Brussels rewards new Polish government for pro-EU course

Plenary session - European Council and Commission statements - Conclusions of the European Council meeting of 17 and 18 October 2019

The European Commission has awarded billions in payments to the Polish government of the new pro-European Prime Minister Donald Tusk. Brussels wants to support the pro-EU course of the new Polish regime by paying out the previously retained premiums and subsidies. 

The European Commission has decided to release €137 billion for Poland. These funds had been held up due to concerns about the rule of law and democracy in the country. The decision marks a new phase in relations between the EU and Poland, after years of tensions over the rule of law. Poland is the largest recipient of EU funding.

The decision to release the frozen funds comes after months of negotiations and political pressure. The European Commission has repeatedly expressed concern about the situation in Poland, in particular about breaches of the rule of law and the independence of the judiciary. Poland's previous PiS government has always denied these allegations and claims it is acting within the limits of the law.

The European Commission's move is seen as a sign of confidence in the new Polish government under Prime Minister Donald Tusk. Tusk is known as a pro-European politician and promised in his election campaign to strengthen ties with the EU. His government has already introduced several reforms to address Brussels' concerns.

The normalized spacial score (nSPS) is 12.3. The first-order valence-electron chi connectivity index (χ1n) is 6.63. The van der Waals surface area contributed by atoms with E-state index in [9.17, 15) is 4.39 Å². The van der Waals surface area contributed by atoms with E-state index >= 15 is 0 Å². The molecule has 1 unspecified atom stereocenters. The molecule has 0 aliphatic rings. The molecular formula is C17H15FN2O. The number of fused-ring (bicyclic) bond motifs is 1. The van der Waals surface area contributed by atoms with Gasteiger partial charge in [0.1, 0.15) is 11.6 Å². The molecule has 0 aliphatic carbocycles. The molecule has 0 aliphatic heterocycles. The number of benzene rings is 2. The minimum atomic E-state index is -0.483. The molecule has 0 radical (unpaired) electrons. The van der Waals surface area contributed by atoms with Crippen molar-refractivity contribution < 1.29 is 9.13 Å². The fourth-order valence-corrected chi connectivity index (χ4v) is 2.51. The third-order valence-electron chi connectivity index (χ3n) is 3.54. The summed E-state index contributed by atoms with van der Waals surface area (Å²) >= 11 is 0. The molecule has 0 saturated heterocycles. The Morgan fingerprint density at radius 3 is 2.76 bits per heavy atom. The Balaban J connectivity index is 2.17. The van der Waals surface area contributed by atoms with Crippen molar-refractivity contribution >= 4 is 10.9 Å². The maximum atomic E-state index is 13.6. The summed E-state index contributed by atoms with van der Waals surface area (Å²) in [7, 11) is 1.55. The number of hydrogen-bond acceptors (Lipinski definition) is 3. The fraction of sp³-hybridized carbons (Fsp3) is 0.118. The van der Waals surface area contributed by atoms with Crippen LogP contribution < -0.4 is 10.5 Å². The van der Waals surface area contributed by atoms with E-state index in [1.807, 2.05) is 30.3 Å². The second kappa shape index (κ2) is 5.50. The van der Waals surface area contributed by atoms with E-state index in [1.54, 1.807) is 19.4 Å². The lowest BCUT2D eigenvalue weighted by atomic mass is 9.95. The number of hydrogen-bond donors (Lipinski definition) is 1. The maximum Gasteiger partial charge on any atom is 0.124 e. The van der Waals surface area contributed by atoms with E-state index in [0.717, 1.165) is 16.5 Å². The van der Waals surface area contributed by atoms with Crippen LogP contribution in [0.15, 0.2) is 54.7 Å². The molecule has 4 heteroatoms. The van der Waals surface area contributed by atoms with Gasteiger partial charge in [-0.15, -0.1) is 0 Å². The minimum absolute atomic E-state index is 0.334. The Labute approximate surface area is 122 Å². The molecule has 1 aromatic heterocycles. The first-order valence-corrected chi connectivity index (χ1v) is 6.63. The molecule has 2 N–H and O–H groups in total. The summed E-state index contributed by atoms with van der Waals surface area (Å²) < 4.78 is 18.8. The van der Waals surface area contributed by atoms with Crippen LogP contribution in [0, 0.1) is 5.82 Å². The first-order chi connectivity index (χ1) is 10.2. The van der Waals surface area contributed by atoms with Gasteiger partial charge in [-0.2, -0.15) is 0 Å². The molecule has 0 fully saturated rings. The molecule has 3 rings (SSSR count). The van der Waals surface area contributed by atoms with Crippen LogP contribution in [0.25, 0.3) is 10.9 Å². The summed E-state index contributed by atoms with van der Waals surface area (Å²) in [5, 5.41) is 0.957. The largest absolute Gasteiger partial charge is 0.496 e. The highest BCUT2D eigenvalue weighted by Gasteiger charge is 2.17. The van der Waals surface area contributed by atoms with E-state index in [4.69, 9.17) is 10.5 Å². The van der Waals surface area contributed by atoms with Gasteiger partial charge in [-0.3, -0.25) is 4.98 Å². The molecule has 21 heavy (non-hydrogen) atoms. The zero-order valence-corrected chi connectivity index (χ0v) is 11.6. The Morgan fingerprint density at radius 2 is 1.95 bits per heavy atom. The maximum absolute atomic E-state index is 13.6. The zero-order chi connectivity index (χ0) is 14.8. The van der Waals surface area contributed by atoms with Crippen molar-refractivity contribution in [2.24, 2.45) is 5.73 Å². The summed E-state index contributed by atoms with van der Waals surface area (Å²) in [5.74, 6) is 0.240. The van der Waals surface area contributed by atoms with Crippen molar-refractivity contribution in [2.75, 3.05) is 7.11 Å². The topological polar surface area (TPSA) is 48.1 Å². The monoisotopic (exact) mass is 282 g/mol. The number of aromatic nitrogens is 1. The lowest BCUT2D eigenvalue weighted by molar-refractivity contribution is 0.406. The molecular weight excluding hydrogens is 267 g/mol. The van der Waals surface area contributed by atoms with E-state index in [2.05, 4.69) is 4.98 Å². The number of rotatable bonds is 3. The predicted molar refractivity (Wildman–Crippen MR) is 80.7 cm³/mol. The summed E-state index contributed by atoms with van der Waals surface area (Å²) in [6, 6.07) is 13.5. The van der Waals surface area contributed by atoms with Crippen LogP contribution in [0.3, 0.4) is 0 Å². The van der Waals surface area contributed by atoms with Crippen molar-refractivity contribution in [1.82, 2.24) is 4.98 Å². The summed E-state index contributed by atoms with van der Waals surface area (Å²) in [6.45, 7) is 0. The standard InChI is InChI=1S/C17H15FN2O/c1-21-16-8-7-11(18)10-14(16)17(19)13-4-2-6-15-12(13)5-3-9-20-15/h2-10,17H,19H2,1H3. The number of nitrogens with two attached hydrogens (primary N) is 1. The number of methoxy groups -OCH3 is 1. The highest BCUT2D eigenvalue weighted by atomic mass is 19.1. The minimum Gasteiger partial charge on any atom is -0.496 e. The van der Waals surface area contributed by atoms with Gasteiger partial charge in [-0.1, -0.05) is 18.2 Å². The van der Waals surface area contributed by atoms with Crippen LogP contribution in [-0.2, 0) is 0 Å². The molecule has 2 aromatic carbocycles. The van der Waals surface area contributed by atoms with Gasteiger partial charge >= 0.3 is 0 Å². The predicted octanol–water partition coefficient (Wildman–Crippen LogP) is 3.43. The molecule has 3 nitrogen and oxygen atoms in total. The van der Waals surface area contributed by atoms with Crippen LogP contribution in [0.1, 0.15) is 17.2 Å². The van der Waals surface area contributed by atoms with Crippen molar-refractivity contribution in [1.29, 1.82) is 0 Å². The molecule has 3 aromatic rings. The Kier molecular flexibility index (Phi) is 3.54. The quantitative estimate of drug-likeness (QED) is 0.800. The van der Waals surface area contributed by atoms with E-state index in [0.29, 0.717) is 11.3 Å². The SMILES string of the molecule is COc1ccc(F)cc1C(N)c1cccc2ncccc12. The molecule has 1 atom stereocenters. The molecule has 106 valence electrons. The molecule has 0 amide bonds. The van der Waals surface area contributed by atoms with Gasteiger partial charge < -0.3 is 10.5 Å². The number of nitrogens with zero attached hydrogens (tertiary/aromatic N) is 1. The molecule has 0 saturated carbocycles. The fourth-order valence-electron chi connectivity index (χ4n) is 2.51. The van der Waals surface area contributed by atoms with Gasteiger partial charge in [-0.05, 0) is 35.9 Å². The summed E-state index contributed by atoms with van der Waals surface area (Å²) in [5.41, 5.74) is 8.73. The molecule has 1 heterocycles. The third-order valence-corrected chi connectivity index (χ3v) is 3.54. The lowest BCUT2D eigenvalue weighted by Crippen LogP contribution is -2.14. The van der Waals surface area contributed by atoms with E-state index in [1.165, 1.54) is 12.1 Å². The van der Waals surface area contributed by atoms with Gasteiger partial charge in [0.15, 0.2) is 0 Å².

The European Commission's decision is also a recognition of the political shift that has taken place in Poland. In last year's elections, Poland's divided opposition formed a joint list of candidates, led by Tusk. This unity has helped create a political environment more favorable to closer ties with the EU.

While the release of the funds has been welcomed by the Polish government and pro-European forces, some critics are concerned that the decision was taken too quickly. They point out that there are still concerns about the rule of law and democracy in Poland, and that the EU should have applied more pressure to enforce concrete reforms before releasing the funds.